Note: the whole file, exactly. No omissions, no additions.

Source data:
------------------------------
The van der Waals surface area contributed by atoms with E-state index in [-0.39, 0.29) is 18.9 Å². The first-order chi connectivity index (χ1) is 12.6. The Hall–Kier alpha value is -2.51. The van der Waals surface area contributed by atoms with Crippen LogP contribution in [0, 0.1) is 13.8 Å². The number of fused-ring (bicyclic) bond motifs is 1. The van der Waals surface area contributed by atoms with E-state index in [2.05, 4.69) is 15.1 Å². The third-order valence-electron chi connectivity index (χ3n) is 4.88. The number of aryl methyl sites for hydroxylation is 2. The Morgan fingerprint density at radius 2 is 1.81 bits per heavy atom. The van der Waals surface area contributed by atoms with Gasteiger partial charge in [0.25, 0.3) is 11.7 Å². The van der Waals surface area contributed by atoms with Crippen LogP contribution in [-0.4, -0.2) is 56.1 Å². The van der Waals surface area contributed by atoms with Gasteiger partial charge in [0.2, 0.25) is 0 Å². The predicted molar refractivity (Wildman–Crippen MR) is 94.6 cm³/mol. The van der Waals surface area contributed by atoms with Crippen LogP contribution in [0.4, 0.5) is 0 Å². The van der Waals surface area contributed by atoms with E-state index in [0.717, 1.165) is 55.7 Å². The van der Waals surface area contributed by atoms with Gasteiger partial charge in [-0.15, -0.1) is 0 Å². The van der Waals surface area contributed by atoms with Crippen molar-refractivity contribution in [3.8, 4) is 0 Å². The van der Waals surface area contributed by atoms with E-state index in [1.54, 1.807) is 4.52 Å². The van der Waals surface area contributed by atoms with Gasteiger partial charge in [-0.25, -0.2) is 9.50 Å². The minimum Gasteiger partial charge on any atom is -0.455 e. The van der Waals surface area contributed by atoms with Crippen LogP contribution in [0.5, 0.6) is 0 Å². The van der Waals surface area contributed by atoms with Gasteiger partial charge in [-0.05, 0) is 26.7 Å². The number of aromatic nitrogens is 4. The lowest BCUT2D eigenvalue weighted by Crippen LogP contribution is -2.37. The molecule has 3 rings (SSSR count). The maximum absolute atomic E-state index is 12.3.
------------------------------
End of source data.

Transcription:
The van der Waals surface area contributed by atoms with E-state index in [-0.39, 0.29) is 18.9 Å². The first-order chi connectivity index (χ1) is 12.6. The Hall–Kier alpha value is -2.51. The van der Waals surface area contributed by atoms with Crippen LogP contribution in [0, 0.1) is 13.8 Å². The number of fused-ring (bicyclic) bond motifs is 1. The van der Waals surface area contributed by atoms with E-state index in [2.05, 4.69) is 15.1 Å². The third-order valence-electron chi connectivity index (χ3n) is 4.88. The number of aryl methyl sites for hydroxylation is 2. The Morgan fingerprint density at radius 2 is 1.81 bits per heavy atom. The van der Waals surface area contributed by atoms with Gasteiger partial charge in [0.25, 0.3) is 11.7 Å². The van der Waals surface area contributed by atoms with Crippen LogP contribution in [-0.4, -0.2) is 56.1 Å². The van der Waals surface area contributed by atoms with Gasteiger partial charge in [0.2, 0.25) is 0 Å². The predicted molar refractivity (Wildman–Crippen MR) is 94.6 cm³/mol. The van der Waals surface area contributed by atoms with Crippen LogP contribution in [0.4, 0.5) is 0 Å². The van der Waals surface area contributed by atoms with E-state index in [0.717, 1.165) is 55.7 Å². The van der Waals surface area contributed by atoms with Gasteiger partial charge in [-0.15, -0.1) is 0 Å². The van der Waals surface area contributed by atoms with Crippen molar-refractivity contribution in [3.8, 4) is 0 Å². The van der Waals surface area contributed by atoms with E-state index in [1.54, 1.807) is 4.52 Å². The van der Waals surface area contributed by atoms with Gasteiger partial charge in [-0.25, -0.2) is 9.50 Å². The minimum Gasteiger partial charge on any atom is -0.455 e. The van der Waals surface area contributed by atoms with Crippen LogP contribution in [0.5, 0.6) is 0 Å². The van der Waals surface area contributed by atoms with Gasteiger partial charge in [-0.05, 0) is 26.7 Å². The number of aromatic nitrogens is 4. The lowest BCUT2D eigenvalue weighted by Crippen LogP contribution is -2.37. The molecule has 3 rings (SSSR count). The maximum absolute atomic E-state index is 12.3.